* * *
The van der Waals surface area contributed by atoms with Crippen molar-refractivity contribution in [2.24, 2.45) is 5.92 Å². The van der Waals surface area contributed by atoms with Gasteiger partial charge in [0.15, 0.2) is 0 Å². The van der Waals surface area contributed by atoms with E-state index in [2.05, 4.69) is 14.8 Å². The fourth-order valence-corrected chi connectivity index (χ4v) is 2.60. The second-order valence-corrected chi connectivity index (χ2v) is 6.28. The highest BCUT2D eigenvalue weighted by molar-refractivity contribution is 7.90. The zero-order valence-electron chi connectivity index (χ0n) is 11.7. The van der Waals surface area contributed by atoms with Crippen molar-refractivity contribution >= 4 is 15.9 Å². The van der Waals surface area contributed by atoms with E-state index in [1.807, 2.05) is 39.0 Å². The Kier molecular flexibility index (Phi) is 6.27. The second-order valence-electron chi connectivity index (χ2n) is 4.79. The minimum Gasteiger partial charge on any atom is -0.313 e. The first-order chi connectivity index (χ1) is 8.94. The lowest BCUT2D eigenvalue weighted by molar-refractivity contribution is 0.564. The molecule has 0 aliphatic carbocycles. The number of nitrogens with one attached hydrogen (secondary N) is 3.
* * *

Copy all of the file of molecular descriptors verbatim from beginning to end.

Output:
The van der Waals surface area contributed by atoms with Crippen molar-refractivity contribution in [2.24, 2.45) is 5.92 Å². The van der Waals surface area contributed by atoms with Gasteiger partial charge in [0.15, 0.2) is 0 Å². The van der Waals surface area contributed by atoms with E-state index in [2.05, 4.69) is 14.8 Å². The fourth-order valence-corrected chi connectivity index (χ4v) is 2.60. The second-order valence-corrected chi connectivity index (χ2v) is 6.28. The highest BCUT2D eigenvalue weighted by molar-refractivity contribution is 7.90. The zero-order valence-electron chi connectivity index (χ0n) is 11.7. The van der Waals surface area contributed by atoms with Crippen molar-refractivity contribution >= 4 is 15.9 Å². The van der Waals surface area contributed by atoms with E-state index in [1.807, 2.05) is 39.0 Å². The Kier molecular flexibility index (Phi) is 6.27. The second-order valence-electron chi connectivity index (χ2n) is 4.79. The minimum Gasteiger partial charge on any atom is -0.313 e. The first-order chi connectivity index (χ1) is 8.94. The lowest BCUT2D eigenvalue weighted by molar-refractivity contribution is 0.564. The molecule has 0 aliphatic carbocycles. The number of nitrogens with one attached hydrogen (secondary N) is 3.